Question

The code presented below will allow to carry out a test of the null hypothesis. The...

The code presented below will allow to carry out a test of the null hypothesis. The first line reads in the observed frequencies (based on our sample) for each phenotype. The second and third lines allow us to obtain the expected frequencies given the hypothesized distribution. Lines 4 and 5 simply display the observed and expected frequencies. The 6th line contains the hypothesized distribution (this is what we believe it to be). The last line provides the statistical test that we need to determine whether our sample data seems consistent (or not) with the hypothesized distribution.

observed <- c(290, 100, 80, 10)

totalobs<-sum(observed)

expectedfreq<-c(totalobs*.56, totalobs*.19, totalobs*.19, totalobs*.06)

observed

expectedfreq

expecteddist<-c(.56, .19, .19, .06)

chisq.test(x = observed, p = expecteddist)

A. What is the expected frequency for phenotype 3?

B. How was the degrees of freedom calculated? i.e., show the calculation

C. Based on the Chi-squared test and using a significance level of .01, would the null hypothesis be rejected?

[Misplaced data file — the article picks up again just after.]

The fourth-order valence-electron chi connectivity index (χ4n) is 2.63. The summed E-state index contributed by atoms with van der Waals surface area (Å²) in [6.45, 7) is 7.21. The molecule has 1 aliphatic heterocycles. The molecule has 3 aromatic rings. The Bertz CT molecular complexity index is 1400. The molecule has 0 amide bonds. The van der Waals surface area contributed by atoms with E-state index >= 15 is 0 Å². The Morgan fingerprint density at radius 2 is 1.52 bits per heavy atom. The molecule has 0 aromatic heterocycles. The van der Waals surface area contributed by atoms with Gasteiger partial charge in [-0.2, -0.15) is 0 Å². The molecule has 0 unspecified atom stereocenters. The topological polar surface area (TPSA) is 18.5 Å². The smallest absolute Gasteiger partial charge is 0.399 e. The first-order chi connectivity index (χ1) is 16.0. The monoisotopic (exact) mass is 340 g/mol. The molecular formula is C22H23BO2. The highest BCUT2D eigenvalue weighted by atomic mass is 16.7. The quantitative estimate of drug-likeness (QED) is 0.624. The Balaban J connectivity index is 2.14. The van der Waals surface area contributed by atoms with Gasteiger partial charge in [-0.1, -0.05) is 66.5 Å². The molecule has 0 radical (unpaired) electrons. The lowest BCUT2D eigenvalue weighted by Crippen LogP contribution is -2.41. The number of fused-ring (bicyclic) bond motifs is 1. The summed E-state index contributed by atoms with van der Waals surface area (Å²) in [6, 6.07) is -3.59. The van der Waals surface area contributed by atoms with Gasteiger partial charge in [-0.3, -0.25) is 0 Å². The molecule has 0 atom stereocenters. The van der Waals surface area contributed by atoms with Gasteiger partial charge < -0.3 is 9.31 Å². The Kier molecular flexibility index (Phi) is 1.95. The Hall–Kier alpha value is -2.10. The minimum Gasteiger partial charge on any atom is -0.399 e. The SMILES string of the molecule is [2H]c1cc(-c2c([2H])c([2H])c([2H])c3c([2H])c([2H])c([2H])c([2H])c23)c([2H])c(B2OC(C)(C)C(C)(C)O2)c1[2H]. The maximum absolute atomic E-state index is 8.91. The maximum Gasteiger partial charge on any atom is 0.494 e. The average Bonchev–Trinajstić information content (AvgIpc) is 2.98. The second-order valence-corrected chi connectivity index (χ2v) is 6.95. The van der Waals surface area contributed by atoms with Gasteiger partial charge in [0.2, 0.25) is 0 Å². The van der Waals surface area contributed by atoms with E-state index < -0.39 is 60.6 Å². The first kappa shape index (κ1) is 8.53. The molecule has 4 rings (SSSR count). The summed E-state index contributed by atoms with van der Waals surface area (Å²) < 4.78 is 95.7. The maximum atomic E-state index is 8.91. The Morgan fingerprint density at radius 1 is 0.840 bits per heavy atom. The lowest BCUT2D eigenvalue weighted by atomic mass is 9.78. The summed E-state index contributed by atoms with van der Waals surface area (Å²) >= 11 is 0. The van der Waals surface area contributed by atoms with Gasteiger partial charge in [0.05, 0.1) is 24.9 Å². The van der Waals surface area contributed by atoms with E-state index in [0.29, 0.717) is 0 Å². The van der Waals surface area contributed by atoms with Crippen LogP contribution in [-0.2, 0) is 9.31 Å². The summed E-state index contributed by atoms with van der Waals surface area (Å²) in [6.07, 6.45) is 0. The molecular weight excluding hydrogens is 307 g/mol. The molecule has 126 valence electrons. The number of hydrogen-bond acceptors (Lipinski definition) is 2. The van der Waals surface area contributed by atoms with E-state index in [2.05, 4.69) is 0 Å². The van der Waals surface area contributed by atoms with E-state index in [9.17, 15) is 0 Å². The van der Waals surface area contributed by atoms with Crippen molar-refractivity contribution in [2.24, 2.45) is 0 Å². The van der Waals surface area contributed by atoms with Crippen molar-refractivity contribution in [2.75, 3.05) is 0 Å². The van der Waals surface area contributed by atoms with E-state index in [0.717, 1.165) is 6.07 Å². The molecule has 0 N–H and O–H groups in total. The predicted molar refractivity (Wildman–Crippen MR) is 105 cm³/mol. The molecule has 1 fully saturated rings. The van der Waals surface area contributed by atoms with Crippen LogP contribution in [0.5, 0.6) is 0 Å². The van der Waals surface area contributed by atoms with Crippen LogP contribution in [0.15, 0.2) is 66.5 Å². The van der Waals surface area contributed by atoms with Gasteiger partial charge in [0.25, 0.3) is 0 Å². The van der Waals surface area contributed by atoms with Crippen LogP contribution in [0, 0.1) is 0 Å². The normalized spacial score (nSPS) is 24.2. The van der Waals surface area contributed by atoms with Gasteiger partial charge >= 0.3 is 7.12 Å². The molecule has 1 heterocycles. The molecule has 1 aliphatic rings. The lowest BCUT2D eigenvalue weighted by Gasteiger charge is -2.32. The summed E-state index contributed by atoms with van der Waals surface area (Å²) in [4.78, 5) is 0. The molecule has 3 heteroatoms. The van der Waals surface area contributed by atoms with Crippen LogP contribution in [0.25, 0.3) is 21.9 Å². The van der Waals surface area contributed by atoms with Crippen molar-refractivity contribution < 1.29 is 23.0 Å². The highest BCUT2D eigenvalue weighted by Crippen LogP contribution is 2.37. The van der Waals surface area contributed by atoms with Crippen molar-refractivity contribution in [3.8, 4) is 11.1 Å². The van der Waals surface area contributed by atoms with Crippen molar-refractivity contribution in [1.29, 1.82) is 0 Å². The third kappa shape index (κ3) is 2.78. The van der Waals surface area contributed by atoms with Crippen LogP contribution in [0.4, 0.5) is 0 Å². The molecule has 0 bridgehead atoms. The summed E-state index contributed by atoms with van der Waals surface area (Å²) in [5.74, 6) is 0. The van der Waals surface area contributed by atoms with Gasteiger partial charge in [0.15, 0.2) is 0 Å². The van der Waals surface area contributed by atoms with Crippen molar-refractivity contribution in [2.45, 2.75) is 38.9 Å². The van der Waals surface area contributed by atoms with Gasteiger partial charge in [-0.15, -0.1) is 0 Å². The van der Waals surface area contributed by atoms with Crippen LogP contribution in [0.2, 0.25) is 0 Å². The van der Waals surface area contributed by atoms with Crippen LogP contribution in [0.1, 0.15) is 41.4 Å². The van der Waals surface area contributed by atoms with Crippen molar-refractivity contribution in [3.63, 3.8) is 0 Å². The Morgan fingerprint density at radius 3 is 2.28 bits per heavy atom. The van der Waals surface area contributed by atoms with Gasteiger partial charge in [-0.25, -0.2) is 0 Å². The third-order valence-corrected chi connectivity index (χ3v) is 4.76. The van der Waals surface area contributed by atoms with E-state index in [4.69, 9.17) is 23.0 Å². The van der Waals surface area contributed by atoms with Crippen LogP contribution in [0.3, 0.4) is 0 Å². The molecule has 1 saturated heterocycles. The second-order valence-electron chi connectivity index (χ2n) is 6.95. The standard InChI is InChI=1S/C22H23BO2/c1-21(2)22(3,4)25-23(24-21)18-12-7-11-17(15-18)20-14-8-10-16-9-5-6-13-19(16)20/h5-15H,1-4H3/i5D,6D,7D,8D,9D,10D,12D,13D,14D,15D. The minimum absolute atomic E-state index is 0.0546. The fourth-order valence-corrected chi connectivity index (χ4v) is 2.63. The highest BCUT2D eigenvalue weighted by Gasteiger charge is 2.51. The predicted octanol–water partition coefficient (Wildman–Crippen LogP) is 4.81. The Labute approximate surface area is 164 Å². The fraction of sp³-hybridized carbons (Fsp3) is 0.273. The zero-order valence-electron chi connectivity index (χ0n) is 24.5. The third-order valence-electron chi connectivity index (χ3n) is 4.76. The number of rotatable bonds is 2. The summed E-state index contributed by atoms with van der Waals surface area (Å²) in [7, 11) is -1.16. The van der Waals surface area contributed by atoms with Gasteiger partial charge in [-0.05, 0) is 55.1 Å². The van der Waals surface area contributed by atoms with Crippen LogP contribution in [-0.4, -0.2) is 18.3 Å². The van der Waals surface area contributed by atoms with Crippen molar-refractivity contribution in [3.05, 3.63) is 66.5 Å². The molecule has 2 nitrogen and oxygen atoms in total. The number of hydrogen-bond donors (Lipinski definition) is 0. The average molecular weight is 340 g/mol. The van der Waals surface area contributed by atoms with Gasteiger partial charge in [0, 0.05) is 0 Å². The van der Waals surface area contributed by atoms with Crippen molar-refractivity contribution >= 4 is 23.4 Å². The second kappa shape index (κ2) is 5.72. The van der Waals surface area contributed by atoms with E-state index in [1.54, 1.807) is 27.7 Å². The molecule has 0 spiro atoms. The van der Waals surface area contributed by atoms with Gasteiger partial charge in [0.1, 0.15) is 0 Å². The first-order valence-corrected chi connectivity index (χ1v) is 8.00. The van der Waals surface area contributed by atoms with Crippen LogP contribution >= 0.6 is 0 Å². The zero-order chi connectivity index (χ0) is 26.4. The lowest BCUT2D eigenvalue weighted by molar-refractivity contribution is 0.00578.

D. How would you explain the result of the hypothesis test to someone with a limited statistical background?

Ans:

 Phenotype Observed(O) pi Expected(E) (O-E)^2/E type 1 290 0.56 268.8 1.672 type 2 100 0.19 91.2 0.849 type 3 80 0.19 91.2 1.375 type 4 10 0.06 28.8 12.272 Total 480 1 480 16.169

A)

Expected frequency=480*pi

Expected frequency for phenotype 3 =480*0.19=91.2

B)number of categories,k=4

degrees of freedom=k-1=4-1=3

C)Chi square test statistic=16.169

p-value=CHIDIST(16.169,3)=0.0010

As,p-value<0.01,we reject the null hypothesis.

D)

There is sufficient evidence to conclude that our sample data does not seem consistent with the hypothesized distribution.